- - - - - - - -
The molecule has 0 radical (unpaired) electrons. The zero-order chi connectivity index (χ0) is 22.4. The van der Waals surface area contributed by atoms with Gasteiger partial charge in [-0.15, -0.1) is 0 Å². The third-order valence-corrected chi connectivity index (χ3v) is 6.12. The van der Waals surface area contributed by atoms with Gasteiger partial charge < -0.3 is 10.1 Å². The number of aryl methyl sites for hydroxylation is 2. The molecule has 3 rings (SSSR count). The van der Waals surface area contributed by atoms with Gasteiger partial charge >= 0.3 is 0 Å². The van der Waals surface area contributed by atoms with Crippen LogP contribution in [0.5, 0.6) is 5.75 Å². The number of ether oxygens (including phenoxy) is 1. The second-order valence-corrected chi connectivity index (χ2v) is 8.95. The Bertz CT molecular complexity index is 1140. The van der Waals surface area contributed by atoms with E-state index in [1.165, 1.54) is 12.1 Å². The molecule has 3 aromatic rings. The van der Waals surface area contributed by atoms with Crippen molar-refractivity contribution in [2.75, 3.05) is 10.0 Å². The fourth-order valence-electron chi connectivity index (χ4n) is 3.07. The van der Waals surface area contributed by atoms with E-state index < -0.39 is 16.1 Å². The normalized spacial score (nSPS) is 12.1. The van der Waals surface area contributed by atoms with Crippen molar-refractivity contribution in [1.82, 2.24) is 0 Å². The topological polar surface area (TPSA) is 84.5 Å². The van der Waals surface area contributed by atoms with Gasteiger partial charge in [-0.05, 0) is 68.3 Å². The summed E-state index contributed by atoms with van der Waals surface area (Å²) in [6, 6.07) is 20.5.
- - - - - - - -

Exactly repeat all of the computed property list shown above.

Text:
The molecule has 0 radical (unpaired) electrons. The zero-order chi connectivity index (χ0) is 22.4. The van der Waals surface area contributed by atoms with Gasteiger partial charge in [-0.15, -0.1) is 0 Å². The third-order valence-corrected chi connectivity index (χ3v) is 6.12. The van der Waals surface area contributed by atoms with Gasteiger partial charge < -0.3 is 10.1 Å². The number of aryl methyl sites for hydroxylation is 2. The molecule has 3 rings (SSSR count). The van der Waals surface area contributed by atoms with Gasteiger partial charge >= 0.3 is 0 Å². The van der Waals surface area contributed by atoms with Crippen LogP contribution in [0.5, 0.6) is 5.75 Å². The number of ether oxygens (including phenoxy) is 1. The second-order valence-corrected chi connectivity index (χ2v) is 8.95. The Bertz CT molecular complexity index is 1140. The van der Waals surface area contributed by atoms with E-state index in [1.165, 1.54) is 12.1 Å². The molecule has 3 aromatic rings. The van der Waals surface area contributed by atoms with Crippen molar-refractivity contribution in [2.75, 3.05) is 10.0 Å². The fourth-order valence-electron chi connectivity index (χ4n) is 3.07. The van der Waals surface area contributed by atoms with E-state index < -0.39 is 16.1 Å². The normalized spacial score (nSPS) is 12.1. The van der Waals surface area contributed by atoms with Crippen molar-refractivity contribution in [1.82, 2.24) is 0 Å². The topological polar surface area (TPSA) is 84.5 Å². The van der Waals surface area contributed by atoms with Gasteiger partial charge in [-0.05, 0) is 68.3 Å². The summed E-state index contributed by atoms with van der Waals surface area (Å²) in [6, 6.07) is 20.5.